Thursday, 1 March 2012

Late is The Word

In Croatia, it's "kasno". The Germans call it "spat" (with the umlaut). And our good friends and near neighbours in France refer to it as "tard". It all means the same, and brings a universal feeling of frustration. "Late".
Whenever I sing the praises of public transport, I'm reminded of this word. Because punctuality and reliability in the world of public transport is everything. Any measure of public mood on our buses, trains, trams and coaches - whether scientific or on the back of a fag packet - nearly always comes back to this.
So I'm always mindful that, despite the shiny new trains, the revolutionary "new bus for London", the environmentally-friendly hybrid vehicles and the exciting tram extension into Birmingham City Centre, any experience of public transport will overwhelmingly be based on whether it turns up on time. Or not.
Why am I stating what ought to be the obvious?
It's because I don't think public transport operators do enough to explain delays to an increasingly irritated and frustrated public. Communication is everything.
Communication regarding delays on the rail network is something Passenger Focus are keen on. Yet I think the rail industry on the whole does better than buses in getting the message across.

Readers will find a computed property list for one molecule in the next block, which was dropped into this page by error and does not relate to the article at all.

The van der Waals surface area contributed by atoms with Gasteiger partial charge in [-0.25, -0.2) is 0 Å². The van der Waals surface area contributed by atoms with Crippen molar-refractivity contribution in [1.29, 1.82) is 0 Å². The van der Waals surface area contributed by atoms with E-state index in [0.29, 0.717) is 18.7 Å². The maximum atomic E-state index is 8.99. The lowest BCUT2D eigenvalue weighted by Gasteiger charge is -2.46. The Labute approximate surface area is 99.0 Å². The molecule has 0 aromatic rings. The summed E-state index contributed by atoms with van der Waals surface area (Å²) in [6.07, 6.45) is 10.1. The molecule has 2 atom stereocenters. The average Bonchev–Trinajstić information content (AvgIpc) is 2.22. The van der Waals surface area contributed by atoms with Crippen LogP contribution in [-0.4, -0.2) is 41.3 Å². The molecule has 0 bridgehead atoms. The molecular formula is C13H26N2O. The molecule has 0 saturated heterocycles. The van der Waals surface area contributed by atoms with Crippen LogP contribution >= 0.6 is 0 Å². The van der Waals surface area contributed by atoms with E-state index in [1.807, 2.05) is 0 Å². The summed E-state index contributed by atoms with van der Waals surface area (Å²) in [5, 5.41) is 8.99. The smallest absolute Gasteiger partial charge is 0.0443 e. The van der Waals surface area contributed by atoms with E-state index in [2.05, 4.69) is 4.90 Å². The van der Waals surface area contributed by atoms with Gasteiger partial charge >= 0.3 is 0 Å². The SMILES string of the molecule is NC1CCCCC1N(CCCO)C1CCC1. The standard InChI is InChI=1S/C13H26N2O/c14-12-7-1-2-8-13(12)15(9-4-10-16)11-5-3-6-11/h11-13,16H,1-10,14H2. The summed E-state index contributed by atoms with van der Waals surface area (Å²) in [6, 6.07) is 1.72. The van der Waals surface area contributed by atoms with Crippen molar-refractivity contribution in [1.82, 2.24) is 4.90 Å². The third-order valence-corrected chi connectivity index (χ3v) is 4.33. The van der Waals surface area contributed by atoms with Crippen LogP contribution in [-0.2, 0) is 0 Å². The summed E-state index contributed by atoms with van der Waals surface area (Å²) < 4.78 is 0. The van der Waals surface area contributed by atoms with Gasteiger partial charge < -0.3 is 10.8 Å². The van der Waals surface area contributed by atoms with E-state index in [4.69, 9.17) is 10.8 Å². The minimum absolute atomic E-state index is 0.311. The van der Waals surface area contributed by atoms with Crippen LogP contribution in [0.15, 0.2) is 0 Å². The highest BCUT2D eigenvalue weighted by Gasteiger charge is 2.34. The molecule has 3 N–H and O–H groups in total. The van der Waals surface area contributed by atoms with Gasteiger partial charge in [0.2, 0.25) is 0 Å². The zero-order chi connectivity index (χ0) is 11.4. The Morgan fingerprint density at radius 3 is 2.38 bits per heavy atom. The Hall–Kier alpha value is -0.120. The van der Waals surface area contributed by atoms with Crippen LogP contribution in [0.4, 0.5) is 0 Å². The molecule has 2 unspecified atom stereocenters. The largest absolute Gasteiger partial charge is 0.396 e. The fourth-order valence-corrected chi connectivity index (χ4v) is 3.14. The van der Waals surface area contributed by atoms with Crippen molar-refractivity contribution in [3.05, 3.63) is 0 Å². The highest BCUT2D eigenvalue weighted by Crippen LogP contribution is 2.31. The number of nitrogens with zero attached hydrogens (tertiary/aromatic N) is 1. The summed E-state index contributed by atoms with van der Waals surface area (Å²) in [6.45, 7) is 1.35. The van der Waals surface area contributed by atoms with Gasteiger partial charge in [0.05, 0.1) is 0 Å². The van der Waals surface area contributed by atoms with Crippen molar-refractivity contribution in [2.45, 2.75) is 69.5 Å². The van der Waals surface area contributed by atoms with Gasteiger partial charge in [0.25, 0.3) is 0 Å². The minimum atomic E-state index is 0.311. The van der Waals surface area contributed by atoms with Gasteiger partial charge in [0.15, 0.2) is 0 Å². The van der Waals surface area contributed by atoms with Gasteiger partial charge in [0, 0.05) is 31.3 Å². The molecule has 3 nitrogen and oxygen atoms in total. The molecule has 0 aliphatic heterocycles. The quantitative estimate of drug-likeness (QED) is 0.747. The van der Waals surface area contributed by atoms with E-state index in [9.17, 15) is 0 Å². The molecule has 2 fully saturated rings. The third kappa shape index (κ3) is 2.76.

Let's be clear. Contrary to some views based on ignorance, this isn't easy. Whenever the bus or train is late, it's automatically the fault of the operator in some people's eyes - and it's obviously being done deliberately. That's why operators have to, in my view, almost "go on the offensive" to explain delays - warts and all.
A few weeks ago, I encountered a rather irate gang of pensioners in a bus queue. The service had a frequency of every 10 minutes, but no bus had been seen for over 20. Much talk of 2,3 and even 4 buses coming together. I dropped a quick text to someone in authority at the bus company concerned and quickly learnt that an "unofficial demonstration" at the other end of the route was the cause of this. Hardly the bus operator's fault, but once I'd quickly communicated this to my fellow travellers, they were more understanding of the problem.
There are several issues here to consider.
I was in a fairly unique situation. Most people haven't got access to senior bus company managers. I had more chance of finding out what was going on then most. Yet once the reason was clear, the frustration subsided. Communication helped enormously.
Now, this isn't going to be possible out on the road in many instances, but this particular example was in a bus station, with bus company and other staff present. With digital displays all around us and recorded announcements reminding us not to smoke, is communication so difficult a nut to crack?
If you follow me on Facebook and Twitter, you'll know that I'm endlessly updating my status (and others!) with travel news. But Twitter and Facebook are still, effectively, "niche" products, although growing all the time.
But whilst we still have some way to go to communicate delays, cutting down on the causes of them remains a huge challenge.